Gucci's Fall 2018 Show In Milan Was A Futuristic Fantasy

Talk about woke.

Gucci's Fall 2018 Show In Milan Was A Futuristic Fantasy

Okay, Gucci. As if we weren't already convinced of designer Alessandro Michele's zany yet glamorous genius, you had to go and give us Fall 2018's futuristic collection. As the brand's creative director, Michele premiered an eclectic mix of rich luxury and eerie strangeness that was nothing short of woke. At least, if the model with a third eye painted on her forehead was any indication.

First, let's set the scene. The Gucci show was set as a psychedelic hospital room, featuring lurid green walls, flickering LED lamps and operating tables. Michele told Vogue, "We are the Dr. Frankenstein of our lives. There’s a clinical clarity about what I am doing. I was thinking of a space that represents the creative act. I wanted to represent the lab I have in my head. It’s physical work, like a surgeon’s."

Through this bizarre operating room traipsed a slew of "post-human" models, futuristic beings carrying live snakes and chameleons, replicas of their own severed heads, and even a Game of Thrones-style baby dragon.

So what does the statement-making show called Cyborg actually mean? Well, as Michele told Vogue in a press conference post-runway, the designer was inspired by his reading of the feminist philosopher Donna Haraway's A Cyborg Manifesto: Science, Technology, and Socialist-Feminism in the Late Twentieth Century.

The designer's vision fostered an allegory of the identities we create for ourselves every day. It's about the worlds we construct, from social media to the establishment of new gender roles. What could be a more appropriate metaphor for the rapidly changing state of society than the shedding of snakeskin? Or a chameleon's ever-constant changing of color.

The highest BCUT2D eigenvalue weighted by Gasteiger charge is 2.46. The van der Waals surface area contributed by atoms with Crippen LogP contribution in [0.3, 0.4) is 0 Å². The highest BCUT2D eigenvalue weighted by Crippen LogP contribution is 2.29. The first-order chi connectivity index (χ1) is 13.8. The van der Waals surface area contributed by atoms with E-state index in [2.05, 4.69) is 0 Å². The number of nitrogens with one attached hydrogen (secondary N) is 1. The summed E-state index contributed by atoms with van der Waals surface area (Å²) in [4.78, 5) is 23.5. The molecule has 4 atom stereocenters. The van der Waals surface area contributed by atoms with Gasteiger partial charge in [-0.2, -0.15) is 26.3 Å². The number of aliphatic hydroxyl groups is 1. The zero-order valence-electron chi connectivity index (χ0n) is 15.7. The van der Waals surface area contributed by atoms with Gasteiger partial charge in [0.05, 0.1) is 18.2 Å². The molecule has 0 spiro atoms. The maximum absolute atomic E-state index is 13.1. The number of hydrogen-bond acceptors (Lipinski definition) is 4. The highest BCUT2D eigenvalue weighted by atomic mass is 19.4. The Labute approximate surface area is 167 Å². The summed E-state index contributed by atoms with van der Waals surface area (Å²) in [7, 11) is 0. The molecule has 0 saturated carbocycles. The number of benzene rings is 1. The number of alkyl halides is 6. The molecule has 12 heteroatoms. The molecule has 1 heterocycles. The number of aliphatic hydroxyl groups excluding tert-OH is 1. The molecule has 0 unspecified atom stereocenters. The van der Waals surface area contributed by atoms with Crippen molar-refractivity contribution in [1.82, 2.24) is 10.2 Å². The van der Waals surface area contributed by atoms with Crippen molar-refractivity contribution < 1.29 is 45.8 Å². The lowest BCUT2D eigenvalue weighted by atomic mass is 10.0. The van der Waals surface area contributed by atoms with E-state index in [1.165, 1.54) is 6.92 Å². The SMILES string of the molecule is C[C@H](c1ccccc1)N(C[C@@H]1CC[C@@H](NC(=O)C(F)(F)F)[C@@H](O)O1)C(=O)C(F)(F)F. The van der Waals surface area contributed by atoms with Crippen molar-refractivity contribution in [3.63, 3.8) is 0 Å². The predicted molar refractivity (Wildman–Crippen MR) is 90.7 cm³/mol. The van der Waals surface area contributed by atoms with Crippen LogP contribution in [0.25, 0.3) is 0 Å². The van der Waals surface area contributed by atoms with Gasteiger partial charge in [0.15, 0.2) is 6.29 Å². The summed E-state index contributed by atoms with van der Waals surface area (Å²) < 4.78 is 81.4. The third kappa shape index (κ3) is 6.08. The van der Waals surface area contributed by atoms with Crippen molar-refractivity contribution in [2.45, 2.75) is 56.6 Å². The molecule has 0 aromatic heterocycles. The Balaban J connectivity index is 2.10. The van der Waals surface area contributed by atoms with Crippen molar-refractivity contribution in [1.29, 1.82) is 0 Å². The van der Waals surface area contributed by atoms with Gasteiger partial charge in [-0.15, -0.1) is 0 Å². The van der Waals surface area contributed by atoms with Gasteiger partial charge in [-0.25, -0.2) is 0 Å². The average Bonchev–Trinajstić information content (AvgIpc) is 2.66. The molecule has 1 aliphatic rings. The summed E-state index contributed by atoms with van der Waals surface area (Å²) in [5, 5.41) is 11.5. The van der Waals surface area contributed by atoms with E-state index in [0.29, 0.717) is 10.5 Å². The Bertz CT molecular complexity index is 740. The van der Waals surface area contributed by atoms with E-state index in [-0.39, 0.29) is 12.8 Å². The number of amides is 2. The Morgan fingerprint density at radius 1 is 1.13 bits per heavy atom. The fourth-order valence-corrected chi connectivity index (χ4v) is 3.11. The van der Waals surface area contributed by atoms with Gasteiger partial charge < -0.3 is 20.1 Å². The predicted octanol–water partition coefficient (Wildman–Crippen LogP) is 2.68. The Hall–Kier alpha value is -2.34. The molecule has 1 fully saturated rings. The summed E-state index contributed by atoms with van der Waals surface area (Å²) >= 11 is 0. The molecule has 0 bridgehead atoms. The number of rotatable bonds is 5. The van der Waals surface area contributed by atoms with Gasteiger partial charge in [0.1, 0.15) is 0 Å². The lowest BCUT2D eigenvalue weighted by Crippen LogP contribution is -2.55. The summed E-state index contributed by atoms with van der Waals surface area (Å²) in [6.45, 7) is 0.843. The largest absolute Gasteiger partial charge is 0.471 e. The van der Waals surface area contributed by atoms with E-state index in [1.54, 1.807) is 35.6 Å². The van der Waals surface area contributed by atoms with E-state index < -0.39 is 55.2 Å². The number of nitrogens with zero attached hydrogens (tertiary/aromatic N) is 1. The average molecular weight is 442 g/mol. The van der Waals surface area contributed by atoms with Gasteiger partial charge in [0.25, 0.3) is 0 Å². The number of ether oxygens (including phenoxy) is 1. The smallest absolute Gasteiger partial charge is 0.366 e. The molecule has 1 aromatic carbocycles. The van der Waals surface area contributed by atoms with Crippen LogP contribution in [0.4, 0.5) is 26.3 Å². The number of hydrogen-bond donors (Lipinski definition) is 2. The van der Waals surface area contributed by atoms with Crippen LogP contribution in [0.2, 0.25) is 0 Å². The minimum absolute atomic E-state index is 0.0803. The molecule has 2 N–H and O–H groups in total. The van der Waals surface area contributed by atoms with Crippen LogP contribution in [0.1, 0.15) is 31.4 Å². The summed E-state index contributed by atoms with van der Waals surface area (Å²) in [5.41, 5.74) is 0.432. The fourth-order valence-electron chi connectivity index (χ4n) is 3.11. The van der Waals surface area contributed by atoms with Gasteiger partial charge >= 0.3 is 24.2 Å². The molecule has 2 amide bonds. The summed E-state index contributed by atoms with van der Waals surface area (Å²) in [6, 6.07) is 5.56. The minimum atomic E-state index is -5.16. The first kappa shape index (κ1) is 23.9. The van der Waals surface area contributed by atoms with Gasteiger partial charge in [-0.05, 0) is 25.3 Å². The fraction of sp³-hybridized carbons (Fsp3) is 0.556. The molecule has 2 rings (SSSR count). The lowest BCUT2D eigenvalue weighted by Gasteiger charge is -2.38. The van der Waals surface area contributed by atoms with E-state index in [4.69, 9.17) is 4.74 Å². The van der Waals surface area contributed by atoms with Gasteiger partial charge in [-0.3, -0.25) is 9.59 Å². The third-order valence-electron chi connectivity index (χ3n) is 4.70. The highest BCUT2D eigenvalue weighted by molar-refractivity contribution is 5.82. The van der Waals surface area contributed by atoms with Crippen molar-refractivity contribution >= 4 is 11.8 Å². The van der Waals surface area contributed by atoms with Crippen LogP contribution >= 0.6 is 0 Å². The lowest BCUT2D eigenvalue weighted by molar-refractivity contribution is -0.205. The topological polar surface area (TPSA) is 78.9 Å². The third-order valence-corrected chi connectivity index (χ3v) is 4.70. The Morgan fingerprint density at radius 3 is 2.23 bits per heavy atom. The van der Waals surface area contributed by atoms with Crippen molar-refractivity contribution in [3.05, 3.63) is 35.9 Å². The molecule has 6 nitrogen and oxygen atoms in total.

This is not to say that any of Gucci's signature bold opulence was missing in action. To the contrary, Michele adorned models in a dizzying array of colorful garments packed with cross-cultural meaning –– like the lavender lace "burkas" some wore down the catwalk, to the colorful Russian babushka-like garb and Japanese pagoda-inspired headwear.

Some models got the shimmering crystalline treatment, with huge chandelier-like adornments. There was even a fantastical chainmail dress complete with silver nipple tassels, worn with sneakers and a face-covering beanie with cutouts for the eyes. This haute couture showgirl gives zero f**ks, people.

Hey man, nice horns.  

At its finest, fashion sends powerful messages and raises intriguing questions — Gucci's show at Milan Fashion Week did just that. It's true that our identities are changing, at times faster than we can keep up with. What kind of world will we wake up in tomorrow? What kind of identities will we create, and continue to create, as we move into the future? Will we shed our "skin" or rise from the ashes like one of Khaleesi's baby dragons? Will we step forward into a fresh new dazzling world like Michele's show seems to indicate? 

We can't possibly know the answers to all of these questions, but they certainly bear thinking about, and therein lies Gucci's genius. At least one thing is for sure: The future, as shown by Michele's vision of it, is diverse, inclusive, and beautifully cross-cultural.

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